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Before saving an uploaded csv file I want to check it will parse. When I was just saving the file everything was fine, now that I'm reading it first the file saved is blank.

Here is my action method

public ActionResult Import(HttpPostedFileBase file)
    // Check parse went ok
    using (var fileStream = file.InputStream)
        if (!MemberFileParsingService.CheckFileWillParse(fileStream))
            ViewBag.Message = "There was a problem with the file";
            return View();

    // Save file so we can work on it in next action

    return RedirectToAction("ImportMatch", new { club = ActiveClub.Url });

And here's my method that checks to see if the file parses ok. It uses CsvReader to read through the whole file to check there are no errors. CsvReader throws exceptions when it comes to bad bits of the file.

public static bool CheckFileWillParse(Stream fileStream)
        using (var reader = new StreamReader(fileStream))
            using (CsvReader csv = new CsvReader(reader, false))
                while (csv.ReadNextRecord()) { }
        return false;
    return true;

I think it's probably because it's trying to write the file using the same stream that is now at the end of the file. I don't know how to reset the stream though. I was hoping all my using statements would fix that problem.

So how can I reset the stream, or is that just a red herring?

Update: Found the length of the stream gets reset to zero after going through CheckFileWillParse so looks like resetting the stream is just a red herring and the stream is actually being blanked somehow.

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Same thing happens if construct a StreamReader from the HttpInputStream object, read a line to check the header is correct, and then reuse the stream (into a 3rd party library). Can't seem to seek to the beginning of the file or ever get that line back. Most annoying! – Stephen Kennedy Jun 29 '12 at 19:15

4 Answers 4

up vote 2 down vote accepted

Have you considered creating a copy of the stream to analyse, using Stream.CopyTo()?

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This may be easier. Going to try some tweaks to make @Brians solution work, then will try this. – Richard Garside Dec 16 '10 at 15:32
Resetting the original stream (if you can) would be a much cleaner solution. I'll be interested to see how you get on. – kim3er Dec 16 '10 at 15:34
The stream was getting blanked in CheckFileWillParse when I closed the streamreader so decided your idea to copy the stream was the best one so the stream passed in to the function remained unchanged. – Richard Garside Dec 16 '10 at 16:21
Glad you got it sorted, it was an interesting problem. – kim3er Dec 16 '10 at 16:22

You have to rewind the stream (if possible). Once you are doing reading it, the current position is at the end of the stream, that is why the file is empty when you save it.

You can use either the Seek function or the Position property to do this (set it to 0). Not all stream types support this though.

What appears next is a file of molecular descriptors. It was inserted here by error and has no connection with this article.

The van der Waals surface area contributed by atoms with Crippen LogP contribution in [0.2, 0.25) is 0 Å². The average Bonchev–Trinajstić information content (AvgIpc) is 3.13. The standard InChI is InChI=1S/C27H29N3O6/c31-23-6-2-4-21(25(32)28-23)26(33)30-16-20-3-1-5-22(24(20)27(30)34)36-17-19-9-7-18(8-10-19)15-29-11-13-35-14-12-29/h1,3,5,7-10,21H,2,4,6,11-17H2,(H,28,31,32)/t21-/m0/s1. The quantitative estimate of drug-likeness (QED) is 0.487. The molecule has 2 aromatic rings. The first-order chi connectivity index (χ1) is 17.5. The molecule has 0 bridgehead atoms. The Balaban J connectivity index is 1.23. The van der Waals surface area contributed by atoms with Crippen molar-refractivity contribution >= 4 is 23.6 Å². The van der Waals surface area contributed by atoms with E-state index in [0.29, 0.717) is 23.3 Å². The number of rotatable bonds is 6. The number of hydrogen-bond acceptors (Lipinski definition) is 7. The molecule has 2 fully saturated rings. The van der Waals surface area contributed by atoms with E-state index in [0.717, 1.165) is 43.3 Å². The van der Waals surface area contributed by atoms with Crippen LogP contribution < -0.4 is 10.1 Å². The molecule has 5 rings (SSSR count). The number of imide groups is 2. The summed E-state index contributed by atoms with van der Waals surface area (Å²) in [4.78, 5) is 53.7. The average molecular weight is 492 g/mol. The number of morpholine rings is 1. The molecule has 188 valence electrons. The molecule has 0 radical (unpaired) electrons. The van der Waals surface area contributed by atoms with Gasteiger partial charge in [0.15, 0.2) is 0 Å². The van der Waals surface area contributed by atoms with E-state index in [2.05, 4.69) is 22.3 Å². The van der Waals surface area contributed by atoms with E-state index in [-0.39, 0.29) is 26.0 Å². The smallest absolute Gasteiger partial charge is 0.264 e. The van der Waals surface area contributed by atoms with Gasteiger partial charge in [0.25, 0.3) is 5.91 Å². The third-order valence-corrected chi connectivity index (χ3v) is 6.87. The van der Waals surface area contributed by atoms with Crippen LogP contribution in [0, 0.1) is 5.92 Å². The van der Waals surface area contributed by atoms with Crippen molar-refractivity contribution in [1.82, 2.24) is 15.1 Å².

If a stream type doesn't support it, you may need to write the file out to disk first, then run your test against it.

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It can seek but adding fileStream.Seek(0, SeekOrigin.Begin) doesn't seem to have helped. It may be because the stream's length is 0 after CheckFileWillParse for some reason. – Richard Garside Dec 16 '10 at 15:31
Turns out the position thing was a red herring. Save as resets the position itself. Turns out that closing the closing the stream reader blanked the stream. – Richard Garside Dec 16 '10 at 15:50
You're right, I should have noticed that you were closing the StreamReader; When you did that, it closed the underlying Stream. I've run into that issue before. Glad you figured it out! – Brian Ball Dec 16 '10 at 16:15

Since the StreamReader Dispose Method will dispose your underlying Stream as well.

MemoryStream ms = new MemoryStream();
myStream.Position = ms.Position = 0; // !Don't forget this!
//And then read your 'ms' here
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Worked for me, thank you. – Stephen Kennedy Jun 29 '12 at 19:20

Because of the using statement, the Dispose() method on your StreamReader object will be called. This will actually close the underlying Stream object. Hence why the stream is of zero length.

Option 1:

One option is to not dispose of the StreamReader instance by removing the using statement. You will need to manually dispose of the stream later (but maybe CsvReader will do this for you) by calling its Dispose() method.

The garbage collector will clean up the StreamReader object and will not close the underlying stream.

Option 2:

You can use the following constructor when instantiating StreamReader:

public StreamWriter(
    Stream stream,
    Encoding encoding,
    int bufferSize,
    bool leaveOpen

Setting the leaveOpen parameter to true will ensure that the stream will not be closed.

share|improve this answer
That constructor is for StreamWriter. – Richard Garside May 31 '13 at 22:49

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